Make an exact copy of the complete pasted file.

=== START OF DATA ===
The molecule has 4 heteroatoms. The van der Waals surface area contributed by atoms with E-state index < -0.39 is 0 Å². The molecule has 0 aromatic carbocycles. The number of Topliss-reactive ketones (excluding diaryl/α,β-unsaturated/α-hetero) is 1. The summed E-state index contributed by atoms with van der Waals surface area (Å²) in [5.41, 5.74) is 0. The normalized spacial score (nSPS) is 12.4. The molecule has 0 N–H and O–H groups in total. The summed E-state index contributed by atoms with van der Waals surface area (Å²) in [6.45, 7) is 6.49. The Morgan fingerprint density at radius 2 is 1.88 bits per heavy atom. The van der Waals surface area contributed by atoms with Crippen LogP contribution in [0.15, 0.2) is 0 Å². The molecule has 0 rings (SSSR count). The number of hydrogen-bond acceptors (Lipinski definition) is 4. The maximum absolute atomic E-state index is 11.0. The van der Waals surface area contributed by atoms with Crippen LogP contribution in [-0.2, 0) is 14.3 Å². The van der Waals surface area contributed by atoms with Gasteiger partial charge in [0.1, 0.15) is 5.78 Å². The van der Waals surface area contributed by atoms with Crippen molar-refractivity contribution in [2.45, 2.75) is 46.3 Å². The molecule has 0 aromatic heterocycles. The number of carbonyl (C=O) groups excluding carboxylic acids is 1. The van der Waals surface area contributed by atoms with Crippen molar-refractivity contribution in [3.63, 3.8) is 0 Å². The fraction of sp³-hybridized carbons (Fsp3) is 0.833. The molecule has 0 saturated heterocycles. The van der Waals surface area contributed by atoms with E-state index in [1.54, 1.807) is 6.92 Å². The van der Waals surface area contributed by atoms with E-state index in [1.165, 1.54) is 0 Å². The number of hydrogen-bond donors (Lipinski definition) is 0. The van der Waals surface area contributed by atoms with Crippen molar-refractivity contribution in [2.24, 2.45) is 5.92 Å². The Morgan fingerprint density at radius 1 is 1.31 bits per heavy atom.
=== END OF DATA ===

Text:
The molecule has 4 heteroatoms. The van der Waals surface area contributed by atoms with E-state index < -0.39 is 0 Å². The molecule has 0 aromatic carbocycles. The number of Topliss-reactive ketones (excluding diaryl/α,β-unsaturated/α-hetero) is 1. The summed E-state index contributed by atoms with van der Waals surface area (Å²) in [5.41, 5.74) is 0. The normalized spacial score (nSPS) is 12.4. The molecule has 0 N–H and O–H groups in total. The summed E-state index contributed by atoms with van der Waals surface area (Å²) in [6.45, 7) is 6.49. The Morgan fingerprint density at radius 2 is 1.88 bits per heavy atom. The van der Waals surface area contributed by atoms with Crippen LogP contribution in [0.15, 0.2) is 0 Å². The molecule has 0 rings (SSSR count). The number of hydrogen-bond acceptors (Lipinski definition) is 4. The maximum absolute atomic E-state index is 11.0. The van der Waals surface area contributed by atoms with Crippen LogP contribution in [-0.2, 0) is 14.3 Å². The van der Waals surface area contributed by atoms with Gasteiger partial charge in [0.1, 0.15) is 5.78 Å². The van der Waals surface area contributed by atoms with Crippen molar-refractivity contribution in [2.45, 2.75) is 46.3 Å². The molecule has 0 aromatic heterocycles. The number of carbonyl (C=O) groups excluding carboxylic acids is 1. The van der Waals surface area contributed by atoms with Crippen molar-refractivity contribution in [3.63, 3.8) is 0 Å². The fraction of sp³-hybridized carbons (Fsp3) is 0.833. The molecule has 0 saturated heterocycles. The van der Waals surface area contributed by atoms with E-state index in [1.54, 1.807) is 6.92 Å². The van der Waals surface area contributed by atoms with E-state index in [1.165, 1.54) is 0 Å². The number of hydrogen-bond donors (Lipinski definition) is 0. The van der Waals surface area contributed by atoms with Crippen molar-refractivity contribution in [2.24, 2.45) is 5.92 Å². The Morgan fingerprint density at radius 1 is 1.31 bits per heavy atom.